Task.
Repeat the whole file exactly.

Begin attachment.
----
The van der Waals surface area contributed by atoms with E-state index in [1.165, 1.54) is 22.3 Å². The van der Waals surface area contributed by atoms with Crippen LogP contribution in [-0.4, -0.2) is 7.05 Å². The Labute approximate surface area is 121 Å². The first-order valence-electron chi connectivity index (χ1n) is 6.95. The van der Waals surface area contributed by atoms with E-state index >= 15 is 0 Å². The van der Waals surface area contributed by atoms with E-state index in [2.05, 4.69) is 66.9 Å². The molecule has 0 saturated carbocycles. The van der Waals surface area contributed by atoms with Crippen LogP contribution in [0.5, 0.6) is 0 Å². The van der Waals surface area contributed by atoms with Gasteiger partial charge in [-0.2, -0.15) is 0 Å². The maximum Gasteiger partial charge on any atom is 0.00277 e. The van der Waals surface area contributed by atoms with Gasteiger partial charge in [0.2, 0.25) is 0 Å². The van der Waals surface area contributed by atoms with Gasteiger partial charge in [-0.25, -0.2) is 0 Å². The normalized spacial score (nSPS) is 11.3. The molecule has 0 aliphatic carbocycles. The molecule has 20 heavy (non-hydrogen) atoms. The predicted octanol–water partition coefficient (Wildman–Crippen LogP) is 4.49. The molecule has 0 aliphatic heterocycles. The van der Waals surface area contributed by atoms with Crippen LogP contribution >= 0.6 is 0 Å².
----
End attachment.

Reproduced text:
The van der Waals surface area contributed by atoms with E-state index in [1.165, 1.54) is 22.3 Å². The van der Waals surface area contributed by atoms with Crippen LogP contribution in [-0.4, -0.2) is 7.05 Å². The Labute approximate surface area is 121 Å². The first-order valence-electron chi connectivity index (χ1n) is 6.95. The van der Waals surface area contributed by atoms with E-state index >= 15 is 0 Å². The van der Waals surface area contributed by atoms with E-state index in [2.05, 4.69) is 66.9 Å². The molecule has 0 saturated carbocycles. The van der Waals surface area contributed by atoms with Crippen LogP contribution in [0.5, 0.6) is 0 Å². The van der Waals surface area contributed by atoms with Gasteiger partial charge in [-0.2, -0.15) is 0 Å². The maximum Gasteiger partial charge on any atom is 0.00277 e. The van der Waals surface area contributed by atoms with Gasteiger partial charge in [0.2, 0.25) is 0 Å². The van der Waals surface area contributed by atoms with Gasteiger partial charge in [-0.25, -0.2) is 0 Å². The normalized spacial score (nSPS) is 11.3. The molecule has 0 aliphatic carbocycles. The molecule has 20 heavy (non-hydrogen) atoms. The predicted octanol–water partition coefficient (Wildman–Crippen LogP) is 4.49. The molecule has 0 aliphatic heterocycles. The van der Waals surface area contributed by atoms with Crippen LogP contribution >= 0.6 is 0 Å².